This is echoed by Kevin Appleton, income manager at One Vision Housing, who says: ‘We too have lobbied against the proposals, [but] we have a responsibility to ensure that Sefton Council has accurate information on our properties both in terms of ensuring tenants are not put into debt and claims are paid at the correct rate.’
More worrying for social landlords is the prospect of large numbers of tenants withholding rent, causing a spike in arrears. Last week Coast and Country Housing threw its weight behind a summit of tenant representatives from 19 north east associations who are planning a mass protest of 100,000 tenants, the date of which is yet to be decided. If tenants go one step further and refuse to pay rent en masse, landlords would face big problems.
Both One Vision Housing and another local landlord Cobalt Housing, a subsidiary of 39,000-home Symphony Housing Group, say they will use ground 8 eviction notices, which allow fast-track evictions, in extreme cases. Cobalt says an example of such circumstances would be if tenants were ignoring efforts to make contact about arrears. But there is a danger these cases could become more common.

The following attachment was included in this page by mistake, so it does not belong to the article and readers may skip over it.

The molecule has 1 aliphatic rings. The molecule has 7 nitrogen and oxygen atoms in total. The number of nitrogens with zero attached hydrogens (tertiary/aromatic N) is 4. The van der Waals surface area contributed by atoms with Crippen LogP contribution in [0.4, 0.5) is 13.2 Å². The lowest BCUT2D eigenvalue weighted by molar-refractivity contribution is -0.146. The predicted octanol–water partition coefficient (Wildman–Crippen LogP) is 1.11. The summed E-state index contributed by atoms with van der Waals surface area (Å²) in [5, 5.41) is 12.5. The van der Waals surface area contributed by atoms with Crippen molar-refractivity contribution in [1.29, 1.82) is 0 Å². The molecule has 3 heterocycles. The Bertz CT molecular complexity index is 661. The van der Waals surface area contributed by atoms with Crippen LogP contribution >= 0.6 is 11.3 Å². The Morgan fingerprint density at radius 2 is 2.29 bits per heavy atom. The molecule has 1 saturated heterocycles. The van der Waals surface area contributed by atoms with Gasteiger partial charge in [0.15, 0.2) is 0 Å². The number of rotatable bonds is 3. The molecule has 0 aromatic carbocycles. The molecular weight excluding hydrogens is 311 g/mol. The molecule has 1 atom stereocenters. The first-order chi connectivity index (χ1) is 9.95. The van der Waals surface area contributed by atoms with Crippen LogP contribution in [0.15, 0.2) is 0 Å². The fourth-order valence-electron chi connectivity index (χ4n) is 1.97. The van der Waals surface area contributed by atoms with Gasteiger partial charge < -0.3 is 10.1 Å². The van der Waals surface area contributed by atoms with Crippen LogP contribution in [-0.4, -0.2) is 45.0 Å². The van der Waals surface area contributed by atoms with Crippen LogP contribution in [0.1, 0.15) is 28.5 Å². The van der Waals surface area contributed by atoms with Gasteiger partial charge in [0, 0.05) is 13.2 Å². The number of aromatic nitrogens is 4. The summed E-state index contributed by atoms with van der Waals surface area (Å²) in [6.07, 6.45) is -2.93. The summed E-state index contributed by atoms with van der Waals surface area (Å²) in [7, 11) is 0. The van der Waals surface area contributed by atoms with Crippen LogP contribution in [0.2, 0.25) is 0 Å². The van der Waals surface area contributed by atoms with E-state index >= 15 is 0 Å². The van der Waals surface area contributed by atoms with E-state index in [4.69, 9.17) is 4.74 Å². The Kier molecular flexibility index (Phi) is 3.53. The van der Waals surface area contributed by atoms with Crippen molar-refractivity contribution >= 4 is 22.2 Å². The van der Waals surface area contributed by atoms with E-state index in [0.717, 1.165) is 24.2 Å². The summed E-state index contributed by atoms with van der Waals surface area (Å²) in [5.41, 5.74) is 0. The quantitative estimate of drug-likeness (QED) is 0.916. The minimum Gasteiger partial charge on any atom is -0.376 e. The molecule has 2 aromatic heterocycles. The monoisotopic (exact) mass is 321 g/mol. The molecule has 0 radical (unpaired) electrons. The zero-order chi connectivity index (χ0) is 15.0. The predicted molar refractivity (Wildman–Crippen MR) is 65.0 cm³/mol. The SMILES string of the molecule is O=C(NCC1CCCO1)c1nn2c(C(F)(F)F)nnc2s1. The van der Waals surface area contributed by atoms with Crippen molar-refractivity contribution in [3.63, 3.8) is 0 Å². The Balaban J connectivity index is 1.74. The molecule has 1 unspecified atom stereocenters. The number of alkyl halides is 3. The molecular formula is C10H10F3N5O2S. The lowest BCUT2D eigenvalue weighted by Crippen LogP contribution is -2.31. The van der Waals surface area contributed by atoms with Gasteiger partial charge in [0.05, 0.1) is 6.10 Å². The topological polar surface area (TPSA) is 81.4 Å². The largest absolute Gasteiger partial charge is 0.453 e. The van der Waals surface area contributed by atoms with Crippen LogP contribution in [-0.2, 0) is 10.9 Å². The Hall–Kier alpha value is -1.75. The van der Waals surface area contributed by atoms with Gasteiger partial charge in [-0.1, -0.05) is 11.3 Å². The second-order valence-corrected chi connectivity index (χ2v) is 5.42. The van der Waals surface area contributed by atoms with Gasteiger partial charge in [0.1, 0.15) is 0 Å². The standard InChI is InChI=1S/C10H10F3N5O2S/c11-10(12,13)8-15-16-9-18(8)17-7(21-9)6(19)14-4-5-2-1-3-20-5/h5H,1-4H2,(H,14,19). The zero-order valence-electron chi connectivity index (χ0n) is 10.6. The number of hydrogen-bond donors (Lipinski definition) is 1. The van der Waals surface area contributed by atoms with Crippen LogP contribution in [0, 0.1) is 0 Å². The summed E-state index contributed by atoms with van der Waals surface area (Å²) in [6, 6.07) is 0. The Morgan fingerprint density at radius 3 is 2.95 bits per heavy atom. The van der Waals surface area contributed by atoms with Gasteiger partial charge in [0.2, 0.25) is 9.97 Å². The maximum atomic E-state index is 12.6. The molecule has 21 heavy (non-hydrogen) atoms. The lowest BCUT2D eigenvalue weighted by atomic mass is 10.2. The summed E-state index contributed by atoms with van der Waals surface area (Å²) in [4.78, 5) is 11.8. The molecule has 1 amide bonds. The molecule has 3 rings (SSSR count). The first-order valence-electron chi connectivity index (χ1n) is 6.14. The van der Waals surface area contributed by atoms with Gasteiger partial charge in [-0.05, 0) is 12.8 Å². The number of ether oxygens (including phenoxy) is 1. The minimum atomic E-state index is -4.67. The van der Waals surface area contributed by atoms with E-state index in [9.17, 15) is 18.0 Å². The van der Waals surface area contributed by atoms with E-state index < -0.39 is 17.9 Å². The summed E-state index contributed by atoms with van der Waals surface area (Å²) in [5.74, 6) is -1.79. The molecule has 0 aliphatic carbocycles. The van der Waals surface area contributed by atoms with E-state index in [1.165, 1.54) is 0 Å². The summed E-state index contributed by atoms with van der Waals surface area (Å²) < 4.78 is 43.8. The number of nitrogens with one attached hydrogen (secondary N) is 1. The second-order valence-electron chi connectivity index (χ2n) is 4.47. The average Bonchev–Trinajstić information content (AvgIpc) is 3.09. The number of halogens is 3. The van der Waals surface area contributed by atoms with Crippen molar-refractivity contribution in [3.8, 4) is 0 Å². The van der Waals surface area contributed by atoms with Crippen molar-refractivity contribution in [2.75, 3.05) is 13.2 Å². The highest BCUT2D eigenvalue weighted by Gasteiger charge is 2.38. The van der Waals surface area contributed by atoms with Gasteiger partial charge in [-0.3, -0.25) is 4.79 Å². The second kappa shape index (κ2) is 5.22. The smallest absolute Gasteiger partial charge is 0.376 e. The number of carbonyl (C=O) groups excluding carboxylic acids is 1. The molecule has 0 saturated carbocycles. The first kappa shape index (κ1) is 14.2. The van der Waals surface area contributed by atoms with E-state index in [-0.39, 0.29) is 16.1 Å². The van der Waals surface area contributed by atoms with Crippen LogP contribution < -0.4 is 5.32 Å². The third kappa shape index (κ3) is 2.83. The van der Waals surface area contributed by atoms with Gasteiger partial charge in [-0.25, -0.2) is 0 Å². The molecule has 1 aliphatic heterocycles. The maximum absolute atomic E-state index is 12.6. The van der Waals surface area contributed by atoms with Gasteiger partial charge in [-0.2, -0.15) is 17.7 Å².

As I leave, a union representative is telling the crowd the ‘fightback’ against the bedroom tax has now started. The government will be hoping protests are contained to a minimum while social landlords across the country will pray there is no mass non-payment of rent in the months to come.
The bedroom tax in numbers
660,000 estimated number of households that will be affected by the bedroom tax initially
420,000 estimated number of disabled households affected
14 per cent housing benefit cut for tenants with one spare room
25 per cent housing benefit cut for tenants with more than one spare room
16 years the age below which same sex siblings are expected to share a room
10 years the age below which siblings of different sexes are expected to share